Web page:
"I played probably every position on the field last year," said Washington, who apart from helping out on defence also ranked third in the CFL in combined return yards.
The Auburn product wasn't signed until April 2012 but his return credentials were already solid after compiling 1,117 yards in his senior year, good for fourth in all of U.S. college football.
Now Washington is challenging for a starter's job on a defence that must get a lot better — especially in the secondary.
"I told the first group of secondary people last night I wasn't happy with their performance and if they don't pick it up, they're going to be gone," Bombers head coach Tim Burke said Tuesday at training camp.
He says his defensive backs lack intensity and that's exactly what he sees in Washington.
"He's fast, he's quick, he's got really good hips and feet, and he plays with a lot of intensity," Burke said. "That's what I like about him."
Washington's combined 2,011 return yards last season could have been even higher if not for some dropped balls — an issue he has said he has been working hard to correct.
"Last year was the most I had in my whole career combined so I've got to eliminate those things," he said.
Whether or not he gets the return job again as well is something that hasn't yet been determined, but Burke says he would have no problem with it if that's what special teams coach Craig Dickenson wants.
Washington is currently pencilled in at weak-side linebacker, a position usually occupied by a player strong enough to support the run but also athletic enough to drop into coverage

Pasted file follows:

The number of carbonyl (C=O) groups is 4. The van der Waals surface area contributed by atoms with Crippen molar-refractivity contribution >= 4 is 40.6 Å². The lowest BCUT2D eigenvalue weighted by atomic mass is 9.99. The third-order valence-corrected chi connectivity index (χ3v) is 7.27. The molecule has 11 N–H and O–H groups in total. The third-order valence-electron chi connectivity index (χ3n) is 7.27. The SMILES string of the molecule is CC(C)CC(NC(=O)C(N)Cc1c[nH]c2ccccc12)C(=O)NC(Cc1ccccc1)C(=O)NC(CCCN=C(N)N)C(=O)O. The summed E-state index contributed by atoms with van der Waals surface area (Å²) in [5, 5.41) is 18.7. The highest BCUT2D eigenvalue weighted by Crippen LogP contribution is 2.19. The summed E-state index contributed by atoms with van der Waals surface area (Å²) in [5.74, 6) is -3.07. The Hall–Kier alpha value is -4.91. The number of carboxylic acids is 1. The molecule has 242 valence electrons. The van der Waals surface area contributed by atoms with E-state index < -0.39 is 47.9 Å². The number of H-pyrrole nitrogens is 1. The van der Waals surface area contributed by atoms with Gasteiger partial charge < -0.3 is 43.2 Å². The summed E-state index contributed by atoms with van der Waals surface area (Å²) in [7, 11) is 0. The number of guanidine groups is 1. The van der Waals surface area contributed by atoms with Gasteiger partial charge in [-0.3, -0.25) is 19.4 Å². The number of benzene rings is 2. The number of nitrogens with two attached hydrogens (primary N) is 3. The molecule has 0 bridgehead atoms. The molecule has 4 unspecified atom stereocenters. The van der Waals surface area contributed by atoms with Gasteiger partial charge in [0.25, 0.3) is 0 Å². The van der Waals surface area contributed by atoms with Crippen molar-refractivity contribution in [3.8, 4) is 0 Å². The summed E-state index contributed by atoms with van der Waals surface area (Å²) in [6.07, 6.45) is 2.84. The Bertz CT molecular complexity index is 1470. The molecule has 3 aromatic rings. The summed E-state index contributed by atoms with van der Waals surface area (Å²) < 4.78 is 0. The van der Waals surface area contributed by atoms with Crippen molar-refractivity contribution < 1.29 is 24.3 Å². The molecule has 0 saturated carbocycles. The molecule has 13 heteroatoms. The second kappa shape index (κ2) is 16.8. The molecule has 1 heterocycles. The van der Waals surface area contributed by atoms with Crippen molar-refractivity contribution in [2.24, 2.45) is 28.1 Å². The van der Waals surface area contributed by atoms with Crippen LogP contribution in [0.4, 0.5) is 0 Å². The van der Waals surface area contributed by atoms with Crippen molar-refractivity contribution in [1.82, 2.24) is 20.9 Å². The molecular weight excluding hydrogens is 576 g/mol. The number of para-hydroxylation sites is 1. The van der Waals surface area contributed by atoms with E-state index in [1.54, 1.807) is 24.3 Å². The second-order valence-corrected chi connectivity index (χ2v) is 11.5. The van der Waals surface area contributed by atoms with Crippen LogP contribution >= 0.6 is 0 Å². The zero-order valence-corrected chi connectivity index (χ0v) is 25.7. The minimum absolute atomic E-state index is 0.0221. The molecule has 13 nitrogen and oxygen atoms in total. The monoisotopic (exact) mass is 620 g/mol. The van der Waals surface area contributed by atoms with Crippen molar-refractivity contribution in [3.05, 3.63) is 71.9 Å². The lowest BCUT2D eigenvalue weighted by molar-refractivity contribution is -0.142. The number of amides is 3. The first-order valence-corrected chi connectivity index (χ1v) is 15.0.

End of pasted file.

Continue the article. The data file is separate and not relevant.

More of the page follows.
"I have Demond working the weak side of the coverage to put some pressure on some people," said Burke, who has also tried Washington at halfback in the secondary.
"This is my first time playing boundary halfback and I think it's coming along pretty good right now," Washington said after practice.
One member of the defence who isn't on Burke's naughty list is middle linebacker Henoc Muamba. The Bombers have been nothing but impressed with their first pick in the 2011 CFL draft.
Muamba says with all the newcomers, the competition is stiff for starting jobs.
"We've got a bunch of great athletes, great defensive players. That is only going to make our team better," he said. "The competition is very high at every position and I'm loving it."
One of those newcomers is brother Cauchy Muamba, who has moved to the Bombers from the B.C. Lions.
Henoc Muamba says his older (but not bigger) brother is fitting in well. The Bombers have him slated to start at safety.
"That's just a credit to how smart he is and how much he can pick up," Henoc Muamba said. "It's just a matter of being comfortable now and getting enough reps with each other at the position so we can react to each other very well and instinctively in games."
Henoc Muamba is also glad to see the return of Casey Creehan as defensive co-ordinator, who was linebacker coach when Muamba joined the team.
"I know how he coaches. I know what he expects of me," Muamba said. "He knows my game. He's always told me he's going to help me take my game to the next level."
Nickelback Johnny Sears has yet to return from off-season surgery and the Bombers secondary has also been hurt this season by the defection of linebacker Marcellus Bowman to the Hamilton Tiger-Cats.
Cornerback Jovon Johnson, the CFL's outstanding defensive player in 2011, says Creehan's return should also help get some of that intensity back for the secondary.
A new diet and workout regime has seen Johnson gain 10 or 15 pounds of what looks to be pretty solid muscle. He says he now weighs in at around 190 and feels it can help his tackling ability.
"It made me slim down at first but then we started training a lot harder in the weight room and I put the weight back on," he said. "I think people want to see me tackle more ... so I need to decide to go out and do that."